Facebook A.I. Can Draw Eyes In Photos With Blinking Subjects

Facebook's aptly named Facebook Research division has now published a new paper showing how A.I. could be used to fix photos taken with the subject's eyes closed. The most obvious use for this would be for selfies or other photos where the user or subject accidentally blinked just as the shot was taken. Of course, that means it could eventually be built out to work with groups of people. If successful, that could mean an end to hour-long photo sessions required when those one or two friends or family members just can't stop blinking at just the wrong time. It might even be expanded to allow multiple photo fixes at once. For now, the system seems geared toward individual blinkers and takes advantage of machine learning, computer vision, and aspects of AR and VR for single images. Using that toolkit, Facebook's Eye In-Painting software effectively paints natural-looking eyes into an image and blends those seamlessly with the rest of the subject's face.

To accomplish that task, Facebook first had its A.I. "learn" what a human face "should look like" using a database of face images. The company didn't provide an exact size but claims that with a sufficiently-sized database, it found avoiding the uncanny valley to be possible. Facebook's Eye In-Painting tool then uses machine learning to analyze images of the user with their eyes open. Those are used to generate a benchmark dataset for comparing its own rendered eye images to the real thing. The company doesn't say whether or not it needs access to images of any specific individual to perform the task but that doesn't appear to be the case at all. Instead, with those images, the computer generates a perceptual code of the person's face and eyes. While removing the original code representing the closed eyes, that code gets put aside for later referencing to maintain facial structure and color tones.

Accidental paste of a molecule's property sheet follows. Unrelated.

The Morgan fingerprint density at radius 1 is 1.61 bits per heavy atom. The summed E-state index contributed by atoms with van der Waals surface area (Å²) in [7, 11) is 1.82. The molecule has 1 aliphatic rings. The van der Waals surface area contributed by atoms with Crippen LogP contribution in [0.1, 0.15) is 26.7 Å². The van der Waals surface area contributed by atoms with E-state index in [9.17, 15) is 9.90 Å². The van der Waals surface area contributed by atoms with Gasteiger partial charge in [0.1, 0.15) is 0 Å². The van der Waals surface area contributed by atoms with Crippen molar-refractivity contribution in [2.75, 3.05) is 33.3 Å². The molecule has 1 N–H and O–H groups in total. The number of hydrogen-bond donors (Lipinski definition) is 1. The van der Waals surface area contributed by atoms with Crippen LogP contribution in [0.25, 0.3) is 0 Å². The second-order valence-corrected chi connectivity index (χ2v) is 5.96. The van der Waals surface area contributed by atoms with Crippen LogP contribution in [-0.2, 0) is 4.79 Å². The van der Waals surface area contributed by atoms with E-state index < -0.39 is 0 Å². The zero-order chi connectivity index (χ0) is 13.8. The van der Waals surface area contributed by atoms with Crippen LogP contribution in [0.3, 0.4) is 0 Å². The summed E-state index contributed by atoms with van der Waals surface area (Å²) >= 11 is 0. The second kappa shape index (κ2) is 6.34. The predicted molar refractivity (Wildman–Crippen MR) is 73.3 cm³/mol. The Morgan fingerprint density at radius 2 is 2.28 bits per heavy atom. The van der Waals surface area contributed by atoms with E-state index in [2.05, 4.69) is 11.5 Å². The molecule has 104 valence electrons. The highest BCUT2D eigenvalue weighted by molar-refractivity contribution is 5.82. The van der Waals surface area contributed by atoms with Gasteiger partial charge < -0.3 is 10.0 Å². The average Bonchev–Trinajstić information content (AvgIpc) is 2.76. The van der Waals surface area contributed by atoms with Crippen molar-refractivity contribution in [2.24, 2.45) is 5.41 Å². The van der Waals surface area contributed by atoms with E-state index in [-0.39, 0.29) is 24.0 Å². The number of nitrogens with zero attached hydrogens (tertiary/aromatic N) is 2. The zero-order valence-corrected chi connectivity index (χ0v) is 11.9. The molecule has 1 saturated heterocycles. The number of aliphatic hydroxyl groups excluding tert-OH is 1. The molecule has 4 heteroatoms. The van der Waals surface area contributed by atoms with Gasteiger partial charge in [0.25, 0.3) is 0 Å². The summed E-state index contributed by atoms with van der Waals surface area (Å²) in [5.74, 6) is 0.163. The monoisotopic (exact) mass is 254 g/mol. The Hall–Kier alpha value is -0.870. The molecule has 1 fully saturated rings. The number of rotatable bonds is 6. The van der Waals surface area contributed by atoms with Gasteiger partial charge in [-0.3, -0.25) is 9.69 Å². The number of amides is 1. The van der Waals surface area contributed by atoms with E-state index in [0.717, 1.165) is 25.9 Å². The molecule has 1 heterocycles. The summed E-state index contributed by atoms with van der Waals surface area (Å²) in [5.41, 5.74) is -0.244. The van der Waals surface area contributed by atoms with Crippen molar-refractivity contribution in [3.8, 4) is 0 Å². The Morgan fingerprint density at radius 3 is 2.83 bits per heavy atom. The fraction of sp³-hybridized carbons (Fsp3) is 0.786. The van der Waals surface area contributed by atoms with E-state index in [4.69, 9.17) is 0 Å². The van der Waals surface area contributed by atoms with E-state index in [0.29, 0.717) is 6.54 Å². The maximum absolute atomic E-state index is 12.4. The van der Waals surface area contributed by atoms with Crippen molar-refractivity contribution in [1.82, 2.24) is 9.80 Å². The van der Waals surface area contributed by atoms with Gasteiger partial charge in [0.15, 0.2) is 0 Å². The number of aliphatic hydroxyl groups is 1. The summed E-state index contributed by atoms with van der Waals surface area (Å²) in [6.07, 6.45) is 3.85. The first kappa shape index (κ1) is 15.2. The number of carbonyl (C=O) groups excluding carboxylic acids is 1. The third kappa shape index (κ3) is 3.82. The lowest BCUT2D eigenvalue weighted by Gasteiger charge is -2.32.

By combining all of that data, it's able to generate a new code which should be representative of what the subject's eyes would have looked like if open when the photo was taken. That means it could feasibly be used for more than just closed eyes in the future. It might be possible to adapt the A.I. to adjust for images where the subject was looking the wrong way or distracted. Beyond that, it could be used to recolor or shift colors automatically in images where lighting creates unnatural looking tones. While the technology itself is still likely to be a long way off and brings some ethical connotations, this feature could prove extremely useful if and when it does break into the mainstream.

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Daniel Golightly

Senior Staff Writer
Daniel has been writing for AndroidHeadlines since 2016. As a Senior Staff Writer for the site, Daniel specializes in reviewing a diverse range of technology products and covering topics related to Chrome OS and Chromebooks. Daniel holds a Bachelor’s Degree in Software Engineering and has a background in Writing and Graphics Design that drives his passion for Android, Google products, the science behind the technology, and the direction it's heading. Contact him at [email protected]
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